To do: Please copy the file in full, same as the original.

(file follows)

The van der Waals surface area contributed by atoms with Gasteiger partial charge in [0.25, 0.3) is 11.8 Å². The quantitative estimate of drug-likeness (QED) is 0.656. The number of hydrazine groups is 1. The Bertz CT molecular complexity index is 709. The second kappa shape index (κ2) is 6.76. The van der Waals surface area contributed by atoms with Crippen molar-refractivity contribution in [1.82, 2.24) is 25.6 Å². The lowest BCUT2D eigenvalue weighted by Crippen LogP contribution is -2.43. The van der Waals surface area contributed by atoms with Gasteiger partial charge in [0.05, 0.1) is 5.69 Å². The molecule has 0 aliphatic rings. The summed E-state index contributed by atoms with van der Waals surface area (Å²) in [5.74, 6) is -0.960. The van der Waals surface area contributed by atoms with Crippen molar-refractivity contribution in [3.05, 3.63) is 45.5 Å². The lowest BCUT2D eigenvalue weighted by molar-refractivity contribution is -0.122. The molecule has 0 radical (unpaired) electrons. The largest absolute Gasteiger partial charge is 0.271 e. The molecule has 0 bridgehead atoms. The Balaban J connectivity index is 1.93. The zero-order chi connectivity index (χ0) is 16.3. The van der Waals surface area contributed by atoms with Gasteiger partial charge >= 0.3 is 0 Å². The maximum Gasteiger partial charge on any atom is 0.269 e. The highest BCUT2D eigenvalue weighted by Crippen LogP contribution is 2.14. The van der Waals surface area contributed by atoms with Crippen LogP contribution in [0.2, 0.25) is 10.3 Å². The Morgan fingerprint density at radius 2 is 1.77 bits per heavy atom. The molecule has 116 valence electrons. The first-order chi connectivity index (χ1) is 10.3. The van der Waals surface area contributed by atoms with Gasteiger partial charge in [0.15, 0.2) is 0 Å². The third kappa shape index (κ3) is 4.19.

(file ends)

The van der Waals surface area contributed by atoms with Gasteiger partial charge in [0.25, 0.3) is 11.8 Å². The quantitative estimate of drug-likeness (QED) is 0.656. The number of hydrazine groups is 1. The Bertz CT molecular complexity index is 709. The second kappa shape index (κ2) is 6.76. The van der Waals surface area contributed by atoms with Crippen molar-refractivity contribution in [1.82, 2.24) is 25.6 Å². The lowest BCUT2D eigenvalue weighted by Crippen LogP contribution is -2.43. The van der Waals surface area contributed by atoms with Gasteiger partial charge in [0.05, 0.1) is 5.69 Å². The molecule has 0 aliphatic rings. The summed E-state index contributed by atoms with van der Waals surface area (Å²) in [5.74, 6) is -0.960. The van der Waals surface area contributed by atoms with Crippen molar-refractivity contribution in [3.05, 3.63) is 45.5 Å². The lowest BCUT2D eigenvalue weighted by molar-refractivity contribution is -0.122. The molecule has 0 radical (unpaired) electrons. The largest absolute Gasteiger partial charge is 0.271 e. The molecule has 0 bridgehead atoms. The Balaban J connectivity index is 1.93. The zero-order chi connectivity index (χ0) is 16.3. The van der Waals surface area contributed by atoms with Gasteiger partial charge >= 0.3 is 0 Å². The maximum Gasteiger partial charge on any atom is 0.269 e. The highest BCUT2D eigenvalue weighted by Crippen LogP contribution is 2.14. The van der Waals surface area contributed by atoms with Crippen LogP contribution in [0.2, 0.25) is 10.3 Å². The Morgan fingerprint density at radius 2 is 1.77 bits per heavy atom. The molecule has 116 valence electrons. The first-order chi connectivity index (χ1) is 10.3. The van der Waals surface area contributed by atoms with Gasteiger partial charge in [0.15, 0.2) is 0 Å². The third kappa shape index (κ3) is 4.19.